In the old Soviet Empire all publishing outlets were owned by the Party, and dissidents were reduced to circulating photocopied versions of politically dangerous books. They called it Samizhdat , which apparently means self-publishing.
I knew about this, I never thought it would happen to me in England.
It was many years ago, at my first job. We used to produce device drivers, which got sent out to sites all over the world. First line support for the users was provided by Engineering Support. They were bright lads with a screwdriver and oscilloscope, and they’d even taught themselves to hack a bit of code, but they weren’t programmers. As a result any problems in new software got referred back to us faster than a politician ducking responsibility.
It was a definite pain to us. We were interrupted almost every day with minor queries. So over teabreak one day we decided that it would be useful to pass our documentation over to Support. It would help them to do a better job, and we could get on with new work without being rung up every five minutes. So we suggested it to Them Upstairs.
“Of course,” They said, “good idea. Just give it to Tech Pubs, and they can lay it out properly, and make sure it’s right.” (They would probably have said BS5750 as well, but Quality hadn’t been invented then.)
We couldn’t quite see how Tech Pubs could check technical accuracy, but we didn’t mind. After all this was before the days of word processors, and most of the documentation was handwritten, and mildly scruffy, so we sent over the documentation for the latest batch of drivers. That was the first mistake.
The new software went out on schedule a couple of weeks later, but with no documentation. The stuff we’d sent to Tech Pubs appeared to have disappeared into a black hole. Meanwhile Eng Support struggled on with our new software, and the usual series of phone calls to us.
Then one day, several months after they had finally cleared up all the problems with the new drivers, the boss from Eng Support came over to see us. He was carrying a pile of beautifully produced booklets.
“Have a look at these.” he said. We looked.
It was our documentation all right, and very pretty it looked as well. Unfortunately they had improved it.
The text wasn’t usually too bad, although it had been reorganised into something less obvious. The real wooden spoon winners were the diagrams. They had changed them round, altered labels and put the descriptive text in the wrong positions. They were actually worse than useless, because they were positively misleading. We spent several hours going through it, getting slowly more irritated. Eventually we passed it back to Eng Support, with a verbal recommendation on how they could use the documentation most effectively, and save on their expenditure on toilet paper at the same time.
We tried to explain to Them Upstairs. We might have saved our breath.
“Obviously you don’t understand the manual, after all it has been written for Engineering Support, not for Development, or else you must have given Tech Pubs the wrong information in the first place. They are the experts, and they know how to present this properly, you’re not.”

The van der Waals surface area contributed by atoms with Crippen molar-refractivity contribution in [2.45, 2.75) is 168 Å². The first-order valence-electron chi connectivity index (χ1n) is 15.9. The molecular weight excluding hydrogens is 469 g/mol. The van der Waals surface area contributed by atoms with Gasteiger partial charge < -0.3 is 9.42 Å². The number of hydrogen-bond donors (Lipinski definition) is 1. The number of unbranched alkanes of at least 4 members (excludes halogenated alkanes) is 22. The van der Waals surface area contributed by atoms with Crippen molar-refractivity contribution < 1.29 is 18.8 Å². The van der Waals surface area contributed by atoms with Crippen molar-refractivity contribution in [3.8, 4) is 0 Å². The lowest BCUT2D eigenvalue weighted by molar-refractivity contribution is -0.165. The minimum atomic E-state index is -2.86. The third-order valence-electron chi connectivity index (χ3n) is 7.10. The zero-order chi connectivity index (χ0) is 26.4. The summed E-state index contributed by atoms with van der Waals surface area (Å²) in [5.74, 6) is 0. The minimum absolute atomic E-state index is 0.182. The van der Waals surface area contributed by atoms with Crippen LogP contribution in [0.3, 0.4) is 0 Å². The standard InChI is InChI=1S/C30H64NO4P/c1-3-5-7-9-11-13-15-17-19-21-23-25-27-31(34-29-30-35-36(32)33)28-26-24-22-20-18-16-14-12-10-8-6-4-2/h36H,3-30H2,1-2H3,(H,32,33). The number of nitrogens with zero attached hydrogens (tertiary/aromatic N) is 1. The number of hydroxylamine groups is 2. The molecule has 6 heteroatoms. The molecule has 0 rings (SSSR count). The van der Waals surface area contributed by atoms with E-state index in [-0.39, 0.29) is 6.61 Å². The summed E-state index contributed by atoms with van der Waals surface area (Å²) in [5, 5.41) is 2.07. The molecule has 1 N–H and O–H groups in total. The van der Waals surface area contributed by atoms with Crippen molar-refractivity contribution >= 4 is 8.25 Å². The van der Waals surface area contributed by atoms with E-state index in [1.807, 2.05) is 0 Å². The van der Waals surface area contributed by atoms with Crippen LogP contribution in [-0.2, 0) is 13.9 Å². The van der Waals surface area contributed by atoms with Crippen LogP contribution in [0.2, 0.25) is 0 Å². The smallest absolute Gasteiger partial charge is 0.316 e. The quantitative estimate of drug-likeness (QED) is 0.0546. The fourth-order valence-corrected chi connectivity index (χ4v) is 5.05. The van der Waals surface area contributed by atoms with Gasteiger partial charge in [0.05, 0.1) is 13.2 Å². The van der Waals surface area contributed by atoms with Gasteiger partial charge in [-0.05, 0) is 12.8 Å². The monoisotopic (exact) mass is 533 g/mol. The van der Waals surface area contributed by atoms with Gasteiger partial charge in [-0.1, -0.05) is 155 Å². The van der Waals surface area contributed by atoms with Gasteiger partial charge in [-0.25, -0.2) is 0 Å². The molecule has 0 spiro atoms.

The only consolation was that at least our manager had the grace to look apologetic about this answer as he gave it. He knew it was a stupid response, but he had no choice about it.
We thought about it carefully, then took out our documentation and carefully removed all names and identifying marks from it. Just for fun we replaced the authors’ names with a few choice quotes. My favourite was one by Dante, from the Inferno (“There is no greater misery than the memory of happy times in the midst of misery”).
The next day we waited until the bosses had all gone for their dinner, then we sneaked over to the photocopier (outside the bosses’ office). One of us chatted up the secretary, while the other frantically copied away. Half an hour later two of us wandered across the yard, looking carefully casual, in our biggest and most bulky overcoats. Five minutes later we wandered back, looking rather slimmer.
We carried on that policy for the rest of my time there, for all the new software. The manuals ended up being referred to (unofficially) by the quotes on the front covers. The quotes themselves ranged from the silly to the subversive. Eng Support thought we were wonderful, we got less interruptions, and the users got a better service. What Tech Pubs thought of it, we never asked.
If anyone asked any questions, we just denied all knowledge. It was obvious that Eng Support must have done the documentation themselves, certainly we hadn’t, pity no-one could remember who’d actually done it though.
The real payoff came years later, after I went freelance. I was at an exhibition when a voice suddenly called my name, it was the old boss of Engineering Support. He had his own company now, a small software house. He needed someone to do some programming in one of these new 4GLs, and had no-one free to do it. He knew I was competent, he trusted my work, he remembered what we had done for him in the past. Would I be willing to teach myself the new software, and write his system for him. You bet I would!